President-elect Donald Trump’s victory has largely been painted as the result of small-town America rejecting urban-elite America, but at least one faction of the nation’s rural communities aren’t particularly hopeful about the forthcoming administration.
To some in the agriculture industry, Trump’s pledge to deport or imprison up to 3 million undocumented immigrants who are currently living in the U.S. and “have criminal records” — a campaign promise he reiterated on “60 Minutes” on Sunday — could spell disaster for the farming workforce, which relies heavily on immigrant labor.
The Labor Department estimates that about half of the nation’s 2.5 million farmworkers are undocumented. It’s unclear whether these laborers would be included in Trump’s mass deportation plan. The agricultural industry has said repeatedly that domestic workers show no interest in doing the jobs that immigrants and migrants do.
That uncertainty is already bothering many of these workers, according to Bruce Goldstein, executive director of Farmworker Justice, a nonprofit advocacy group that works to empower migrant and seasonal farmworkers.
“These threats of deportation are causing them great anxiety,” Goldstein told The Huffington Post. “Farmworkers and their children are aware of these discussions and it makes them fearful for what’s going to happen. It would deprive them of jobs, split up their families and subject them to great harm.”
Many ag employers also appear to be feeling uneasy.
Many in the industry rely on the Department of Labor’s H-2A temporary agricultural worker program for seasonal assistance harvesting their crops, which is already being criticized for having long administrative delays linked to high demand. The deportation of any significant number of undocumented farmworkers would put a dramatic strain on the program.
The National Farmers Union, which represents more than 200,000 of the nation’s farms and ranches, is worried about what actions the Trump administration might make on immigration, according to its government relations representative, Zack Clark.
That’s particularly true because the president-elect and his surrogates have not specifically said how they define “criminal.”
Trump previously indicated that some undocumented Americans could remain in the country. However, Trump immigration adviser Kris Kobach ― the Kansas secretary of state and an architect of Arizona’s controversial anti-immigration law ― commented this week that there will be “no free pass” given to any undocumented immigrant living in the U.S.
“We don’t know what to expect. It seems like there’s been a walking back of certain issues, so we’re not really sure which campaign promises will be fulfilled and which will go away,” Clark said. “It’s tough to envision any scenarios right now because of the ambiguity that exists.”
Tom Nassif, one of Trump’s agricultural advisers, says the president-elect won’t hurt the industry. Nassif is also the president and CEO of Western Growers, which represents farmers in California, Arizona and Colorado.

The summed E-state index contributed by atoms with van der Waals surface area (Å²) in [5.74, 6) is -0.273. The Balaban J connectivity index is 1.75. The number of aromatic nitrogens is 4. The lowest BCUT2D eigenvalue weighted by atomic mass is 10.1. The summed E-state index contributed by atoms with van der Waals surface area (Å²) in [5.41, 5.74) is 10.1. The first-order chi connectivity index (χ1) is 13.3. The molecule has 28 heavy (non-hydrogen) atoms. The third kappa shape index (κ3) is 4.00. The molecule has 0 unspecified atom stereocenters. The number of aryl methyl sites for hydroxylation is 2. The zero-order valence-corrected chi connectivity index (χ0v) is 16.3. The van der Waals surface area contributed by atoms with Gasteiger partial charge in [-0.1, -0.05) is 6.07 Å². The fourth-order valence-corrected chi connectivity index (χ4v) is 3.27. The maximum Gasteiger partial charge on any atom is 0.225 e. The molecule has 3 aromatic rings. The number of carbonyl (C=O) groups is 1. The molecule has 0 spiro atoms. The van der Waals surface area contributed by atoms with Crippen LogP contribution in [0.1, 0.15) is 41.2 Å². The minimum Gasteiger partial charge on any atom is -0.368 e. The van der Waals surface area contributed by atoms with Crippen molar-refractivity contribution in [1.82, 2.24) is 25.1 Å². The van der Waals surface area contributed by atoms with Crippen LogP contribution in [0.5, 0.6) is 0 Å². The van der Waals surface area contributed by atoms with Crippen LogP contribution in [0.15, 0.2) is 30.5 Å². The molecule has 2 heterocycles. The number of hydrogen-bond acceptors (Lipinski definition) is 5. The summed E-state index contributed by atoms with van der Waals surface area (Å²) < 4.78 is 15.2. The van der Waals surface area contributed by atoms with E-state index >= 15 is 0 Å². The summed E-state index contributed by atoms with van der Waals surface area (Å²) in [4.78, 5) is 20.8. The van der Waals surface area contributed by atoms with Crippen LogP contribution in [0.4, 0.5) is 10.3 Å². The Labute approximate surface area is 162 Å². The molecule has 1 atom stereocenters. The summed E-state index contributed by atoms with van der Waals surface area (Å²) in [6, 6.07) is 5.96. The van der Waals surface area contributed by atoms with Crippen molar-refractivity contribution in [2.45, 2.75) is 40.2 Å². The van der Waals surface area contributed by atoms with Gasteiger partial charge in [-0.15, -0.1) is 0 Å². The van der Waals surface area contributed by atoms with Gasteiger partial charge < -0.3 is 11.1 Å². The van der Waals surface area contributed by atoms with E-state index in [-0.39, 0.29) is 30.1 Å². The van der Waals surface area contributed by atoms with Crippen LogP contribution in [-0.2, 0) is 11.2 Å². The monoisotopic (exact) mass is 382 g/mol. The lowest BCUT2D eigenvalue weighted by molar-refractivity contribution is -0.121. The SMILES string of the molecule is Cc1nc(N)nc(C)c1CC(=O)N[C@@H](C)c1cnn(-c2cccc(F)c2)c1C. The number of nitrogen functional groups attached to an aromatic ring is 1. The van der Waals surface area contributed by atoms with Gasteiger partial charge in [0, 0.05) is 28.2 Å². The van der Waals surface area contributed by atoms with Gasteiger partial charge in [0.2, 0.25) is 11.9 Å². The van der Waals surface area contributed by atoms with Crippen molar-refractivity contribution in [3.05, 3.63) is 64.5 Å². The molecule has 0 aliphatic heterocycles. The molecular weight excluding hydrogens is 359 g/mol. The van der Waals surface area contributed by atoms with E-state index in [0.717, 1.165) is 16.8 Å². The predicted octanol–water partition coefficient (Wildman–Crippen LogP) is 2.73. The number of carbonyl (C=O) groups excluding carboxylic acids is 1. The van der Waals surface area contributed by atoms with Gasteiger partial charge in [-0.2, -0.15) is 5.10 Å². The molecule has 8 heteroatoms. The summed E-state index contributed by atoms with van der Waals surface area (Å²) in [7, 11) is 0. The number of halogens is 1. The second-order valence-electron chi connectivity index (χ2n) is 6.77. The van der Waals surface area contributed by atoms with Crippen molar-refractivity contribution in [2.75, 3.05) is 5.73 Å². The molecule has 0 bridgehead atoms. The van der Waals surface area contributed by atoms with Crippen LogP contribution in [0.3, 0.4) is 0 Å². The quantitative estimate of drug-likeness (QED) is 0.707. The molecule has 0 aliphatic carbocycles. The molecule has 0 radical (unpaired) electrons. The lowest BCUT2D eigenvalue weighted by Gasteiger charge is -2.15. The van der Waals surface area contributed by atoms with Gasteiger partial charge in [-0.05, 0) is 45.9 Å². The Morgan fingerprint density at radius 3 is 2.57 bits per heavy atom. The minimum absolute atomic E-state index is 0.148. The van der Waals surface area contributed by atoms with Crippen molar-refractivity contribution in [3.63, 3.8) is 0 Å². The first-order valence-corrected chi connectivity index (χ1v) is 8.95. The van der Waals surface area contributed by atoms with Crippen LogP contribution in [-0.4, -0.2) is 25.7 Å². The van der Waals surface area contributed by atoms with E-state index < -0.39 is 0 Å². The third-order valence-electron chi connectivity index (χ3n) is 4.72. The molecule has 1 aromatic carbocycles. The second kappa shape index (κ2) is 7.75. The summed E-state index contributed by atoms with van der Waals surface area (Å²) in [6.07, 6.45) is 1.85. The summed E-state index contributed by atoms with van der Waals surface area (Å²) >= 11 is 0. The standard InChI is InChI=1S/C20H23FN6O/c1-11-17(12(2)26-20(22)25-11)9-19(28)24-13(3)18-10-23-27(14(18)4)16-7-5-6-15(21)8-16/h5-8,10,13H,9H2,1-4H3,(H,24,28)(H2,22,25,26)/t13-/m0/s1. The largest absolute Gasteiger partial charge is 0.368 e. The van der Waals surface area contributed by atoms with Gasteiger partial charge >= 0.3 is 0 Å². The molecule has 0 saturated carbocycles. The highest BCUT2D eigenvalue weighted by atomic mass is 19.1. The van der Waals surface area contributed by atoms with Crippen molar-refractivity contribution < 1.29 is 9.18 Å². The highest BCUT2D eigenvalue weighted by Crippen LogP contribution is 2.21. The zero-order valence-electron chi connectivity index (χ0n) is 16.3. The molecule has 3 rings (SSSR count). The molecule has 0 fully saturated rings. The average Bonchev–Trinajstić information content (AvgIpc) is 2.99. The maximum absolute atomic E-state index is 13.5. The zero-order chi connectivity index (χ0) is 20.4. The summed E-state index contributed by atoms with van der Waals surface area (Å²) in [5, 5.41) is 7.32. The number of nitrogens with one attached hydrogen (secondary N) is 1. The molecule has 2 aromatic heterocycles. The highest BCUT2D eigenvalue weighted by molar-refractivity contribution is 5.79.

“I don’t fear what he’s going to do on immigration reform,” Nassif told HuffPost. “I believe the president-elect is very sensitive to the needs of agriculture and I would be surprised if we saw any mass deportations in agriculture.”
Still, Nassif said he’d like Congress to step in to help protect undocumented farmworkers. He supports finding a path to citizenship for those laborers, similar to the “blue card” legislation approved by the Senate in 2013. Then-Speaker John Boehner blocked it, and it did not come up for a vote in the House.
“They want and need and should be allowed to come out of the shadows and have a normal life, because they’re providing a service to us by harvesting our crops,” Nassif added.
It remains to be seen whether such action from a Republican-dominated Congress is possible, given the vigorous anti-immigrant rhetoric that came out of the Trump campaign and has been largely reinforced by his transition team.
But the alternative to an industry that relies so heavily on immigrant workers is not promising.
Laurie Fischer, president and founder of the American Dairy Coalition, an industry group, said the stakes are high for farmers, especially those in the dairy sector.
Mass deportations would cost the U.S. economy $32 billion, in addition to doubling the cost of milk, according to a report commissioned by another dairy industry group this year.
That’s because dairy farms, unlike fresh produce operations, require a year-round workforce that can’t rely on temporary or seasonal programs like H-2A. A crackdown on its workforce would prove devastating.
But Fischer is hopeful Congress will move toward creating a legal status that will allow undocumented farmworkers to remain in this country.
“We are going to continue to push for this,” she said. “Or we’re likely going to be seeing farms that are not able to continue to find the labor force they need to operate their businesses.”
Joseph Erbentraut covers promising innovations and challenges in the areas of food and water. In addition, Erbentraut explores the evolving ways Americans are identifying and defining themselves. Follow Erbentraut on Twitter at @robojojo. Tips? Email firstname.lastname@example.org.
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